JTF (just the facts): Published in 2021 by MACK Books (here). Embossed hardcover, 9 ½ x 11 inches, 96 pages, with 57 color photographic reproductions. Includes a one-page afterword by the photographer. (Cover and spread shots below.)
Comments/Context: One of the legacies of Conceptual Art for photography is that intellectual stimulus is now prized in the art world over optical pleasure. The ascetic, chess-player Duchamp was interested “in the mind—not in visual products,” and artists who produced works that wooed the eye and reveled in virtuosity were condemned by his followers as backward and bourgeois, insufficiently rigorous. Suspicion of the “fine print,” begun in the 1960s as a healthy reaction against the hegemony of Ansel Adams’ and Minor White’s teachings, has led in careless hands to a less beneficial downgrading of technical skills and a general disregard for earnest sincerity.
Irina Rozovsky’s In Plain Air is self-consciously retardaire in celebrating nature and photography in a pre-Conceptual state of mind. Without a foreword or captions, the book consists purely of articulate color photographs showing all kinds of people enjoying moments of solace, bliss, relaxation, or meditative calm in a public park, at various times of day and in all seasons. The title, a pun on a phonetic translation of the French plein air, suggests an affinity with the open air practice of Impressionism, a movement revolving around scenes of leisure and one whose attitude could not be further removed from our politically turbulent moment.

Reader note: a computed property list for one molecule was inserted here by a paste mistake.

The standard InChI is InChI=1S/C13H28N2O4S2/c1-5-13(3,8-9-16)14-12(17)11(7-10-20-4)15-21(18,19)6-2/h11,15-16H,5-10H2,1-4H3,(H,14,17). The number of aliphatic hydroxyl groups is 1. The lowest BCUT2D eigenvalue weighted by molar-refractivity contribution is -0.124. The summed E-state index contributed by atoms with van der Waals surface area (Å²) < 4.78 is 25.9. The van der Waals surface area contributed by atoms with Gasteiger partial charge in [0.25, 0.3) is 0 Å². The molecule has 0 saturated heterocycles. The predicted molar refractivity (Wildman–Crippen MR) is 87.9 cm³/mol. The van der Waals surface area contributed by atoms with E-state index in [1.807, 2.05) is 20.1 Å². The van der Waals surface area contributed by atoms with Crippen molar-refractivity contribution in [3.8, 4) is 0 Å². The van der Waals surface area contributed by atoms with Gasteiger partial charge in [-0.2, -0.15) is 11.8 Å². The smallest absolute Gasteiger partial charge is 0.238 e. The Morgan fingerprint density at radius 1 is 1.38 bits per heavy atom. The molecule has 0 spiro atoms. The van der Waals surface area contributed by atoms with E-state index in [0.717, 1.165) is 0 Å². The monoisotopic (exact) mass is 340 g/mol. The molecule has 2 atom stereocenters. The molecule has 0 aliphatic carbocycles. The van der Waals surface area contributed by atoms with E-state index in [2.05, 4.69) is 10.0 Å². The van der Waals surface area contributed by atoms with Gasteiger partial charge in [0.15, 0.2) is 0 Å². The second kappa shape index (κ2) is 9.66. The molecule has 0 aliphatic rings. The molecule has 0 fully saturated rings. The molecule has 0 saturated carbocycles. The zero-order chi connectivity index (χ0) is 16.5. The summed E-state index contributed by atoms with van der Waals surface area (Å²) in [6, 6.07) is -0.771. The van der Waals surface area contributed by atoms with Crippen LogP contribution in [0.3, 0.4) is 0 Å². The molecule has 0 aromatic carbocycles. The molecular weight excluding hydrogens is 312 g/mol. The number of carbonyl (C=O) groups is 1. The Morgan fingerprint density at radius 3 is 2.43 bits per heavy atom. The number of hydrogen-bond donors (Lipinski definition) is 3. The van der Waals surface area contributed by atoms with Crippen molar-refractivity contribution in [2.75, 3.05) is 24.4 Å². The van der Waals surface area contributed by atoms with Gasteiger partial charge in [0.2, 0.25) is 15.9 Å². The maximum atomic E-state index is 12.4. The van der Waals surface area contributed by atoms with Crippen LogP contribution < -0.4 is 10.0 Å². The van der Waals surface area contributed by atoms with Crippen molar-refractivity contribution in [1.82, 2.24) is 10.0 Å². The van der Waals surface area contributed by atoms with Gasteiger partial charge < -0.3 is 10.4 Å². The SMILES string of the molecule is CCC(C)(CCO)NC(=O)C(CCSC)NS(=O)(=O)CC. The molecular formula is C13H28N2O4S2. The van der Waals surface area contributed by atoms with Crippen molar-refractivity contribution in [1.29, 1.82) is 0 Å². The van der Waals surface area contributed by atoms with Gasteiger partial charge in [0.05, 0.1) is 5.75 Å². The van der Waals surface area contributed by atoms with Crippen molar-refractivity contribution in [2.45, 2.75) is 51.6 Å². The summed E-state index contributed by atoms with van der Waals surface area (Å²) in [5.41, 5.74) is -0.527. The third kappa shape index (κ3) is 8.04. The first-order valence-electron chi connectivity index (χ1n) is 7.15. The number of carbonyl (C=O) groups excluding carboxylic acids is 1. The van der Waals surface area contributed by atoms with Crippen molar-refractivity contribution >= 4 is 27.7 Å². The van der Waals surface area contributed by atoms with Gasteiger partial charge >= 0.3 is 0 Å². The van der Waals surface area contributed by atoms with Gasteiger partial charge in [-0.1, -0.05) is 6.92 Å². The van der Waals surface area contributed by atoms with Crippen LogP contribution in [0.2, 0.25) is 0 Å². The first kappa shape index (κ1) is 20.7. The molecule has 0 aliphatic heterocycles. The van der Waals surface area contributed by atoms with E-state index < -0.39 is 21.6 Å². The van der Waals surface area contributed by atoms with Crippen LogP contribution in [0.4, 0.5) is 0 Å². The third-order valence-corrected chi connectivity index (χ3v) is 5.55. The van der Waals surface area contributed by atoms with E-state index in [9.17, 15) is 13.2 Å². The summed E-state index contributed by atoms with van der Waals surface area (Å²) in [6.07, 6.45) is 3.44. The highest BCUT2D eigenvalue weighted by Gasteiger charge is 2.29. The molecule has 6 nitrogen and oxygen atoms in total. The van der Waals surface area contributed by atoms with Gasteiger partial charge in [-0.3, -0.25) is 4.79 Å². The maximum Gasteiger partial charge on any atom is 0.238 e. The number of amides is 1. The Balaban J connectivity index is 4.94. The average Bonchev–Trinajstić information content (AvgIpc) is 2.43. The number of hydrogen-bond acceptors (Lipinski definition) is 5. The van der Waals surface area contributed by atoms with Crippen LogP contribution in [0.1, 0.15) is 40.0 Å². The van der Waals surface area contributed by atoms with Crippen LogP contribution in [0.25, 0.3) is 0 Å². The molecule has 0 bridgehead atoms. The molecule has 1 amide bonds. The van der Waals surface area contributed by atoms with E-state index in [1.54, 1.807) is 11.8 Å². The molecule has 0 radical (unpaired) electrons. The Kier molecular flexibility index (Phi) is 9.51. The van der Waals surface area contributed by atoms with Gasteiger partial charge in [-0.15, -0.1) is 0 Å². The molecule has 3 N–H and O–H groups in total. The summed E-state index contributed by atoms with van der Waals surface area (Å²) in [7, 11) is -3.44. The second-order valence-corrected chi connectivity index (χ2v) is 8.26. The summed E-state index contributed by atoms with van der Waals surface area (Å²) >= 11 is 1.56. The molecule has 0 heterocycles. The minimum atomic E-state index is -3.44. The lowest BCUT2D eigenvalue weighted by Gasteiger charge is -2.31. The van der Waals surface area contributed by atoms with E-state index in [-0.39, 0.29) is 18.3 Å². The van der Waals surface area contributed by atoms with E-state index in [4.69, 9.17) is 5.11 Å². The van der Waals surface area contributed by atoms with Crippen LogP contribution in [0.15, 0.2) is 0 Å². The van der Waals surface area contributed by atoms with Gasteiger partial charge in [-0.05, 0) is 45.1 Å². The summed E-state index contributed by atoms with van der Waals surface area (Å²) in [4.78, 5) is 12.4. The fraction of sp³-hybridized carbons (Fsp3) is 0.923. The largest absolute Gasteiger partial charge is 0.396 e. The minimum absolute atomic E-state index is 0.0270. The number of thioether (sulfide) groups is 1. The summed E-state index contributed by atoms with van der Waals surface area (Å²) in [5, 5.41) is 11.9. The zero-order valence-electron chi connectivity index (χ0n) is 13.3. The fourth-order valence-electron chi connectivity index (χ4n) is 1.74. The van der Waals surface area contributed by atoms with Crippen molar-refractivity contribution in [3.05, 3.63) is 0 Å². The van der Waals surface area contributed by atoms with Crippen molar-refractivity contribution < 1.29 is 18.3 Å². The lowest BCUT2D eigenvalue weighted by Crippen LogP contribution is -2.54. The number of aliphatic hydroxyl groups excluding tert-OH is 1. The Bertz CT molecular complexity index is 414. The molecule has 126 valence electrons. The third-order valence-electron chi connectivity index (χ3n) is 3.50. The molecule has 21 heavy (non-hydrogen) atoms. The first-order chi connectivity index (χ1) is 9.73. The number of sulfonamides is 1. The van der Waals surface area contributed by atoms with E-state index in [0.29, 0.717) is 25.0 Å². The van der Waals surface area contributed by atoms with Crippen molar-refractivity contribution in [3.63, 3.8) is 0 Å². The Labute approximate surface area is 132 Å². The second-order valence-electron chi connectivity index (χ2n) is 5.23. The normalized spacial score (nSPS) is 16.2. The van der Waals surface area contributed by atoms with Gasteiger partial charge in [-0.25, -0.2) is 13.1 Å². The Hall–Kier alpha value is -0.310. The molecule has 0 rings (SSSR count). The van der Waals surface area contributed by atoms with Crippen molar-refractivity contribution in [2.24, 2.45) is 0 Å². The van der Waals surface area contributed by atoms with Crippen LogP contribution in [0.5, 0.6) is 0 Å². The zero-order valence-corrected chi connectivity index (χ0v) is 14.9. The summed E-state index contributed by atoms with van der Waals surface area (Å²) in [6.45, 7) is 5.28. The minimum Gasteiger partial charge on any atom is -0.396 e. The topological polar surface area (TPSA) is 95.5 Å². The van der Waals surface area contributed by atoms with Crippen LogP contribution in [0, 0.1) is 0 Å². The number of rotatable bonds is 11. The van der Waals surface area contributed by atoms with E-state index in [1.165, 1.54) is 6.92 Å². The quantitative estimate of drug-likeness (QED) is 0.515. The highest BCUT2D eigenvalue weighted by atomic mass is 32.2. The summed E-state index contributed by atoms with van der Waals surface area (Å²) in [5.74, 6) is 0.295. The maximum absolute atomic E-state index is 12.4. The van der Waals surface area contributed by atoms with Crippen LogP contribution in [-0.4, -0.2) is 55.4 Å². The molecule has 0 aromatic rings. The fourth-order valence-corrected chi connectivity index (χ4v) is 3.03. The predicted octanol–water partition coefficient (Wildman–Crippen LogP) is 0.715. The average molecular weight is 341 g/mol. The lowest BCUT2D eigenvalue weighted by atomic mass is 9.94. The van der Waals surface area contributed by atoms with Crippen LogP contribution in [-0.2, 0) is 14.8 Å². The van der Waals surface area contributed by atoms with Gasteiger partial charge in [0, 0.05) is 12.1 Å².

The sights in Rozovsky’s book are general and democratic rather than time-stamped and privileged. The tiny printed dedication in front to F.L. Olmsted along with a line on a back page, explaining that all of the images in the book were made in Prospect Park, Brooklyn between 2011-2020, locates the pictures in a particular place. Without these cues during a perusal, however, we might be in any park in any U.S. city or suburb on the East coast, and in any year since 2000.
Public parks in urban settings are in many ways unnatural. They are planned and maintained by municipal governments who make sure that all of the elements—trees, grasses, flowers, plants, water, pathways—are looked after, cut, pruned, raked, replanted, repaved, cleared of refuse, and made secure, according to what that year’s budget will allow. The only factors outside the regulation of civic authorities are the ages and types of visitors, the cycle of seasons, and the weather.
All of us who “use” parks (a telling expression) either welcome these forms of control (less work for us) or ignore them, content with the illusion that when we enter a designated green space we are for a few minutes or hours “free” in the city—released from the oppressive dimensions of colossal buildings, of interior confinement, crowded sidewalks, noise, car exhaust, and commercial blandishments. Olmsted and his partner Calvert Vaux were masters at guiding us around their enclosures at a pace of our choosing, designing copses for bird watchers and open fields for dog walkers or athletes, along with bench-side water views for the less vigorous. In Central Park, enough exposed rock was left to impart a gothic cragginess to its geology; the smaller and younger Prospect Park has a 90-acre meadow and Brooklyn’s only lake.